What makes good software? There is no shortage of books, papers, and opinions discussing the topic, and they often agree that two key characteristics are correctness and maintainability. To help teams develop correct and maintainable software, the Apache Software Foundation (ASF) has released the first version of a new, top-level project—Apache Yetus—that’s generating quite a bit of excitement within various Apache communities.
What is Apache Yetus?
So what, exactly, is Apache Yetus? As described by the ASF, Apache Yetus is “a collection of libraries and tools that enable contributions and release processes for software projects.” Apache Yetus provides:
- a system for checking contributions to ensure that they meet community-accepted requirements.
- the ability to document a well-defined, supported interface for downstream projects.
- tools that help release managers to generate release documentation based on information provided by community issue trackers and source repositories.
The Status Quo: Inconsistent Patch Management
But doesn’t the ASF already have a way to manage contribution and release processes? What about Apache Hadoop’s automated patch testing capabilities?
To understand how Apache Yetus came to be and why we need it, let’s take a look at the history of Hadoop’s patch testing capabilities and how they’re being used today. In 2008, Hadoop committers (the humans involved with actually adding code to the code base) were grappling with challenges (of the good kind!) resulting from an increasingly large and extremely excited contributor community. To help maintain consistency over a large and disconnected set of committers, automated patch testing was added to Hadoop’s development process.
This automated patch testing (now included as part of Apache Yetus) works as follows: when a patch is uploaded to the bug tracking system an automated process downloads the patch, performs some static analysis, and runs the unit tests. These results are posted back to the bug tracker and alerts notify interested parties about the state of the patch. This allows for committers to concentrate on the ideas represented in the patch and not details around, for example, whether it has tabs. Since contributors are alerted right away, they can then iterate on the patch independently.
The end result is huge time savings. So much so that other projects within the Apache community have forked the code and are running their own versions of it, sometimes with changes and bug fixes.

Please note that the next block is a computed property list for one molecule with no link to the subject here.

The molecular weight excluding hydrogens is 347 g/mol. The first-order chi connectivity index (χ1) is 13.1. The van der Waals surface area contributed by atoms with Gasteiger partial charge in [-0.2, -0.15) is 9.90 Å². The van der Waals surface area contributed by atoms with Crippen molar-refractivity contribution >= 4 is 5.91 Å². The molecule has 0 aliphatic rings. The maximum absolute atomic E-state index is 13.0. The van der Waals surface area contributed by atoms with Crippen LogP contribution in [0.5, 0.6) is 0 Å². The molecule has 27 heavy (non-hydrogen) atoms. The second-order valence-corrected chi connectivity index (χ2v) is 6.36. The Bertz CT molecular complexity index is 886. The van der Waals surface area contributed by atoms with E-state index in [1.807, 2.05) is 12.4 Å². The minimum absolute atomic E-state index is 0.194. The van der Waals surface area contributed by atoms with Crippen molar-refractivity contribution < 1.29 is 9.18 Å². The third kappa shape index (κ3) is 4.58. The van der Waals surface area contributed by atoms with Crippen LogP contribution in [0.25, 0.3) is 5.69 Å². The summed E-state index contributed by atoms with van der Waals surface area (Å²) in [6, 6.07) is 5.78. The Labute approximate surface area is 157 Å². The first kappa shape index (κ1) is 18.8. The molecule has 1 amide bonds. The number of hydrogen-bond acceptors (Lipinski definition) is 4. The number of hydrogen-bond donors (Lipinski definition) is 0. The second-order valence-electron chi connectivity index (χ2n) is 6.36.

Great! Well, sort of. Those enhancements and bug fixes have rarely propagated to the other forks of the code. So, one Apache project’s patch tester may act radically different than another project’s patch tester. This is not so good and has, unfortunately, been the status quo for a very long time.
A Better Approach: Apache Yetus
This year, Altiscale and several of our ODPi affiliates organized the first ever Hadoop Bug Bash with the goal of reducing the number of open JIRA issues with patches attached. Various behind-the-scenes developments helped in this effort, including a massive rewrite of the patch testing facility used in Hadoop. This rewrite resulted in faster patch testing times, significantly more test coverage, and greater patch reliability.
These improvements didn’t go unnoticed by the other Apache projects. So, the obvious question became: Why not attempt to re-merge all of these great ideas, code fixes, etc., into a single code base that all ASF projects could use? Test coverage is always a challenge and reducing testing time would benefit the entirety of the ASF due to shared infrastructure. Plus, consistent patch testing across projects could only help to increase contributions. In fact, why not share this work in a much more visible way so that non-ASF projects could benefit as well?
Why not, indeed? And so, after many long hours of work and with the addition of other pieces from Apache Hadoop, including a changelog and release notes generator, a bash documentation generator, and interface annotations for Java, the very first release of Apache Yetus is here.
More on Apache Yetus…
The Apache Yetus project addresses much more than the patch testing we’ve discussed here. Stay tuned for Part 2 of this blog series, where we’ll delve into additional aspects of the Apache Yetus feature set.